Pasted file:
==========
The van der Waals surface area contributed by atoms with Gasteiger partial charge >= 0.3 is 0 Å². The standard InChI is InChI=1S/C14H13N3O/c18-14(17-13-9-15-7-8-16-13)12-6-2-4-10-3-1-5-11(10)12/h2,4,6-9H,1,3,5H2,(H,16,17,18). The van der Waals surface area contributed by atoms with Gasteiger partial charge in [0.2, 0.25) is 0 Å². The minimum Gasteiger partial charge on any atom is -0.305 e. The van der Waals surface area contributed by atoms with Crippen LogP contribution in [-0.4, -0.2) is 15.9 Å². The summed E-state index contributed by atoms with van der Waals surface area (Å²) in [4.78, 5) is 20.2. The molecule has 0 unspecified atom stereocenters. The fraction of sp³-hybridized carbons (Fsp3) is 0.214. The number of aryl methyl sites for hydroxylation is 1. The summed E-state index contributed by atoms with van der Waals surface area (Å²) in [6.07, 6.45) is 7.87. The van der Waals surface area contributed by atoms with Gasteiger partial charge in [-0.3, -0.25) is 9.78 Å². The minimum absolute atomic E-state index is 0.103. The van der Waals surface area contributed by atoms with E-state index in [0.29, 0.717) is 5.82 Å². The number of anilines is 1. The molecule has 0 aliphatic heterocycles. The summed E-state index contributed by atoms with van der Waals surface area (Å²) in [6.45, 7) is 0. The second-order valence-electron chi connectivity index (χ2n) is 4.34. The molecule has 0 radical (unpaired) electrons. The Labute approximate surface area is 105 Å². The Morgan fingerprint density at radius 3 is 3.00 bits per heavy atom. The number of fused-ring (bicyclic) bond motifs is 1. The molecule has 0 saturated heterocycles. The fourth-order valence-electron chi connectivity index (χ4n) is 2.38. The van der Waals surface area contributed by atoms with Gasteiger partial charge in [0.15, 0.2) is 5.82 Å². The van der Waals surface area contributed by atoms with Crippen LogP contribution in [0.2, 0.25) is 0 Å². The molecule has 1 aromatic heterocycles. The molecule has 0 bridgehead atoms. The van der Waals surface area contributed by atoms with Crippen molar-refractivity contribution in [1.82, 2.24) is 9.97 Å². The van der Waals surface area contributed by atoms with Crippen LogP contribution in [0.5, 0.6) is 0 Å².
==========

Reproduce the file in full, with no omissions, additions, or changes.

The van der Waals surface area contributed by atoms with Gasteiger partial charge >= 0.3 is 0 Å². The standard InChI is InChI=1S/C14H13N3O/c18-14(17-13-9-15-7-8-16-13)12-6-2-4-10-3-1-5-11(10)12/h2,4,6-9H,1,3,5H2,(H,16,17,18). The van der Waals surface area contributed by atoms with Gasteiger partial charge in [0.2, 0.25) is 0 Å². The minimum Gasteiger partial charge on any atom is -0.305 e. The van der Waals surface area contributed by atoms with Crippen LogP contribution in [-0.4, -0.2) is 15.9 Å². The summed E-state index contributed by atoms with van der Waals surface area (Å²) in [4.78, 5) is 20.2. The molecule has 0 unspecified atom stereocenters. The fraction of sp³-hybridized carbons (Fsp3) is 0.214. The number of aryl methyl sites for hydroxylation is 1. The summed E-state index contributed by atoms with van der Waals surface area (Å²) in [6.07, 6.45) is 7.87. The van der Waals surface area contributed by atoms with Gasteiger partial charge in [-0.3, -0.25) is 9.78 Å². The minimum absolute atomic E-state index is 0.103. The van der Waals surface area contributed by atoms with E-state index in [0.29, 0.717) is 5.82 Å². The number of anilines is 1. The molecule has 0 aliphatic heterocycles. The summed E-state index contributed by atoms with van der Waals surface area (Å²) in [6.45, 7) is 0. The second-order valence-electron chi connectivity index (χ2n) is 4.34. The molecule has 0 radical (unpaired) electrons. The Labute approximate surface area is 105 Å². The Morgan fingerprint density at radius 3 is 3.00 bits per heavy atom. The number of fused-ring (bicyclic) bond motifs is 1. The molecule has 0 saturated heterocycles. The fourth-order valence-electron chi connectivity index (χ4n) is 2.38. The van der Waals surface area contributed by atoms with Gasteiger partial charge in [0.15, 0.2) is 5.82 Å². The van der Waals surface area contributed by atoms with Crippen LogP contribution in [0.2, 0.25) is 0 Å². The molecule has 1 aromatic heterocycles. The molecule has 0 bridgehead atoms. The van der Waals surface area contributed by atoms with Crippen molar-refractivity contribution in [1.82, 2.24) is 9.97 Å². The van der Waals surface area contributed by atoms with Crippen LogP contribution in [0.5, 0.6) is 0 Å².